I have no problems with Australia becoming a republic. I also think this is the majority view. I do have problems with middlebrow megaphones.
The current debate, if you could call it that, about a republic is a fraud. Australia is not going to become a republic while self-appointed Dumb and Dumber are trying to dominate the process.
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State and territory leaders except WA's Colin Barnett have signed a declaration calling to replace the monarchy with an Australian head of state. Courtesy ABC News 24.
Let's look at the first attempt: Dumb. The agitation for a referendum began a quarter of a century ago in 1991, after it became Labor policy. Within months the Australian Republican Movement was set up. It made its first mistake by appointing the novelist Tom Keneally as its first head. Keneally is a delightful man but his appointment introduced a subtext of Irish versus English into the argument, which would be exacerbated later by the inevitable acidity of Paul Keating.
What followed was a cascade of errors for the republic case. There was much misguided contempt for existing constitutional arrangements. There was gratuitous contempt for the British royal family. After Prime Minister John Howard established a Constitutional Convention, held in 1998, the republican model that emerged was a doomed pastiche.
The referendum was an abject defeat, despite the support of former prime ministers Keating, Gough Whitlam and Malcolm Fraser and unceasing cheerleading by the media.
When the people voted, the republic case was smashed. It lost in every state. It lost the national vote by a landslide, 55 per cent to 45 per cent.
Now comes a sequel, which brings us to Dumber.
The logic, as far as I can tell, is that Australia now has a Prime Minister who championed the republic cause during the 1999 referendum as head of the Australian Republican Movement. Therefore, one plus one equals two.
Malcolm Turnbull, however, has never been accused of being dumb, let alone dumber.
He has become much more politically adroit than he was 18 years ago. As such, he is keeping at arms' length from the Dumber sequel. As he said on Australia Day: "Frankly, there was more [republican] momentum in the late '90s than there is now."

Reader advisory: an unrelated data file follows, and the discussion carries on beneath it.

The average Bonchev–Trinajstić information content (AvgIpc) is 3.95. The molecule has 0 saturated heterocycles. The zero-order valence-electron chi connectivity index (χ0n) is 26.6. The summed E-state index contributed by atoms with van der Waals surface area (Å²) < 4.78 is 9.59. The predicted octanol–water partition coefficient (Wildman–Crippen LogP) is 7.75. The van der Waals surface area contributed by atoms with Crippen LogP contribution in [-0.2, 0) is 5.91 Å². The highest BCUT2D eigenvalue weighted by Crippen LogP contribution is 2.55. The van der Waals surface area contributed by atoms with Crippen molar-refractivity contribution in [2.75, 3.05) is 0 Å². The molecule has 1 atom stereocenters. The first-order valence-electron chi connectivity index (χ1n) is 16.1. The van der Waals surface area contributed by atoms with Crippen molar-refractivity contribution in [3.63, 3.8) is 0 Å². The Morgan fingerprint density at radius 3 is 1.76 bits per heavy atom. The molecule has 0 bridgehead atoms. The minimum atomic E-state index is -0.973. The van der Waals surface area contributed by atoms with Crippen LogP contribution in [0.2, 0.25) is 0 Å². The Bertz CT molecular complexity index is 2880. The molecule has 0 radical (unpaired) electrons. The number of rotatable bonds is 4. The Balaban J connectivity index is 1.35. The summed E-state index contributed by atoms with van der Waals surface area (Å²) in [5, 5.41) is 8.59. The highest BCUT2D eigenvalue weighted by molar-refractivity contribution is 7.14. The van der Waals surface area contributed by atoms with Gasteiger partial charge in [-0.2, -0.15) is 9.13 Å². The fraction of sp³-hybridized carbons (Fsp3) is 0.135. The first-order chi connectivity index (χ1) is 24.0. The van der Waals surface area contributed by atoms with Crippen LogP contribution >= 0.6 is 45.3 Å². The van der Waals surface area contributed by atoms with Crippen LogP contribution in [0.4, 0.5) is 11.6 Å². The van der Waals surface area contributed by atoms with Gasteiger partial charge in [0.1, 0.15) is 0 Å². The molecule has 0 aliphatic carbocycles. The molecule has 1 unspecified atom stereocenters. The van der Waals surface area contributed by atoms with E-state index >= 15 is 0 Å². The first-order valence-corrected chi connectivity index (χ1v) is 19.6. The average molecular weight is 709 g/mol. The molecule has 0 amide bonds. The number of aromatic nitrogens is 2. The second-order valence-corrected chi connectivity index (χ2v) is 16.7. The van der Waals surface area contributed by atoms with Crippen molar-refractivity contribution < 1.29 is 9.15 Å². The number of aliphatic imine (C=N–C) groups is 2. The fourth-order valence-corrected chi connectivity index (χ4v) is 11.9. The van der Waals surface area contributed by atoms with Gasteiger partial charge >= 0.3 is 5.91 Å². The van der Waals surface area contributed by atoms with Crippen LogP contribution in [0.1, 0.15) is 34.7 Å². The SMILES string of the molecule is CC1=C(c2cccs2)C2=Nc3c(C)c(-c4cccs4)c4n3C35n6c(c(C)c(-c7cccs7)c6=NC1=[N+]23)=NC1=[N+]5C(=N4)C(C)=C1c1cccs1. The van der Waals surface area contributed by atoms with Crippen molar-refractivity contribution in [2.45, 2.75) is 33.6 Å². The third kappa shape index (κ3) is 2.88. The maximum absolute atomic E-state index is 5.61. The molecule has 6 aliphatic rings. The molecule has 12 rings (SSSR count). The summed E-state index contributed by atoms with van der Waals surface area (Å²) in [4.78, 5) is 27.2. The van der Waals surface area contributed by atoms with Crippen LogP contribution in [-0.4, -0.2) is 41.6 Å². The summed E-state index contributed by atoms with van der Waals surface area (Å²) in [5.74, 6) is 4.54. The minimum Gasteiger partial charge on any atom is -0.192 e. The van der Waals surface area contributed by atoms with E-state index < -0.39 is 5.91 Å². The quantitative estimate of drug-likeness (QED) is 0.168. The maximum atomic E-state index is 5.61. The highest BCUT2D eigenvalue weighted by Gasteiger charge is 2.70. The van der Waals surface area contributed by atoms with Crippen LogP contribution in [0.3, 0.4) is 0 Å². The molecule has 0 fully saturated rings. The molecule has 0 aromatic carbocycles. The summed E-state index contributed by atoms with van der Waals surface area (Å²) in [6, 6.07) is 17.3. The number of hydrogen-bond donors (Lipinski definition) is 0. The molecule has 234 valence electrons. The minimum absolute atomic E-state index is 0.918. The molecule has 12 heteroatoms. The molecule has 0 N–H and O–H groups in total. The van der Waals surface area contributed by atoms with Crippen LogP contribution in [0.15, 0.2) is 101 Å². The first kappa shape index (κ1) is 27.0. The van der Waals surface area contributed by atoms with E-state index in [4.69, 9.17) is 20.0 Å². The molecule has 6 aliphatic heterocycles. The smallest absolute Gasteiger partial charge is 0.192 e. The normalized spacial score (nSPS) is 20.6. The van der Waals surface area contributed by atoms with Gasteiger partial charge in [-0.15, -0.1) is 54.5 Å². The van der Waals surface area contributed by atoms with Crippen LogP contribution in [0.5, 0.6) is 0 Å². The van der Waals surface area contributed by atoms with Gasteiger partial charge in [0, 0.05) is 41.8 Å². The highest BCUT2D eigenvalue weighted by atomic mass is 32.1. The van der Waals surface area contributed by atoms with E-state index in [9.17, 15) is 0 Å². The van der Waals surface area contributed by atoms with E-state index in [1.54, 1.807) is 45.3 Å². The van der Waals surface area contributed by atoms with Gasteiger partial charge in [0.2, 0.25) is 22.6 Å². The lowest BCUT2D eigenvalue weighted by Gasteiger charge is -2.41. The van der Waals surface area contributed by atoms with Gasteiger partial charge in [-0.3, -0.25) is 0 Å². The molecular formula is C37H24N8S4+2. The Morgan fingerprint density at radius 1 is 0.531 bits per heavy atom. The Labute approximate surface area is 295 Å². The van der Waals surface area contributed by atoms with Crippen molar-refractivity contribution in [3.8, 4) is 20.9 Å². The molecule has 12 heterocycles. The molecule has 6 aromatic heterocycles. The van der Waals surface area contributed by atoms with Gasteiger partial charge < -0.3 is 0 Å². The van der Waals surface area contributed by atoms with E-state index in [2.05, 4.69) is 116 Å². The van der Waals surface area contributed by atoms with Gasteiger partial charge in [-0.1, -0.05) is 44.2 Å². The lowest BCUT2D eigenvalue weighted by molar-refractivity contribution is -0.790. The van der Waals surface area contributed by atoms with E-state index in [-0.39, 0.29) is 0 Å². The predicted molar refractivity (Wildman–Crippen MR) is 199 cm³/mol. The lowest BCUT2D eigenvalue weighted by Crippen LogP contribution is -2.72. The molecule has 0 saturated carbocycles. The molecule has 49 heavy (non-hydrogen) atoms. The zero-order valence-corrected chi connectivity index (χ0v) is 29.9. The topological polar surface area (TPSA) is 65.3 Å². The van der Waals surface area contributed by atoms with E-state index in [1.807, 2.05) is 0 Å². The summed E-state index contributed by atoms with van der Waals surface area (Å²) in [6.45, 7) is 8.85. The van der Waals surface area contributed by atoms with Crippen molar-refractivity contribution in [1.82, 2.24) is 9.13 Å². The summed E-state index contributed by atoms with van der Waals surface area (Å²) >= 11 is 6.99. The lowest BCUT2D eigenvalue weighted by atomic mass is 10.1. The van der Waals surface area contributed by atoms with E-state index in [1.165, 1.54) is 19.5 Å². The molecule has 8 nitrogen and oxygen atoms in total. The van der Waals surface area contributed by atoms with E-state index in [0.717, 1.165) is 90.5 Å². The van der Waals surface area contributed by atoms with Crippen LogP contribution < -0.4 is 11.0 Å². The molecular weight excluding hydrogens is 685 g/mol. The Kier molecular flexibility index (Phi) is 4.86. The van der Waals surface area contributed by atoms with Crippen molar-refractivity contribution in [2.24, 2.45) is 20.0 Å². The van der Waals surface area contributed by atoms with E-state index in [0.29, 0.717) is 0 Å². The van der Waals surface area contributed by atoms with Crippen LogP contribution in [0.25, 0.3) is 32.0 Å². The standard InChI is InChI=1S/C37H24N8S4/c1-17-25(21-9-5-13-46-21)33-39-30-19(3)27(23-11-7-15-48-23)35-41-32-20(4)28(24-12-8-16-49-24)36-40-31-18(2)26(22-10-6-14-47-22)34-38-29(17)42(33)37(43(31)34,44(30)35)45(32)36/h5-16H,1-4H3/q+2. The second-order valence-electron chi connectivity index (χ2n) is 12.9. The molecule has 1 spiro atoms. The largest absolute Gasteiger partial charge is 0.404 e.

The Prime Minister also pointed out that there is already a pre-existing log of national matters in the pipeline. First is a plebiscite on same-sex marriage. Then there is constitutional recognition of the Indigenous people.
The recognition process has become so mired that it has gone through four prime ministers and shows no prospect of even getting to the starting gate, let alone passing at a referendum.
The detail is difficult. It is make-or-break.
This time around, the Labor national leader lending his name to the republic push is Bill Shorten. He wants to appear more decisive and progressive than Turnbull on the issue. But Shorten is, politically, a dead man walking. His opportunism here is also naked. Turnbull, not Shorten, has done the heavy lifting for a republic.
The Dumber version, learning nothing, is again indulging in celebrity and mockery. Queen Elizabeth II is irrelevant to the process. She should be left out of it. So, too, is Prince Charles.
At the centre of the Dumber sequel is the insulting recycled claim that Australia is an insecure nation for having a foreigner as head of state and will not be a whole democracy until the British monarch is removed from the constitution. I wish people would stop projecting their own insecurities onto the nation.
It has long been an iron convention of Australian politics that the head of state, in practice, is the Governor-General. For more than 50 years, only Australians have served as Governor-General, and that, too, has become an iron convention.
Conventions are not expendable. They are core to the operation of the Constitution. The central role of political parties, for example, is based on conventions, not the Constitution.
Far from suffering from democratic cringe, Australia is one of the world's oldest, most stable and adaptable democracies. That democratic evolution is now almost 200 years old. The first Parliament in Australia, the NSW Legislative Assembly, can trace its roots back to 1823. Few nations have democratic continuity longer than this.
Crucially, the Dumber republic push does not even have a model for constitutional change, or a process for creating a model. Without a model, there is nothing.
Instead, an asinine idea is being floated that there should be some vote on a republic without doing any of the hard stuff. Do the soft stuff first and leave the hard stuff for later. This idea would consign Australia to a constitutional limbo, with no certainty that a model acceptable to the people would be formulated and pass at a referendum.
The hard stuff, the model, is everything. The talk is cheap.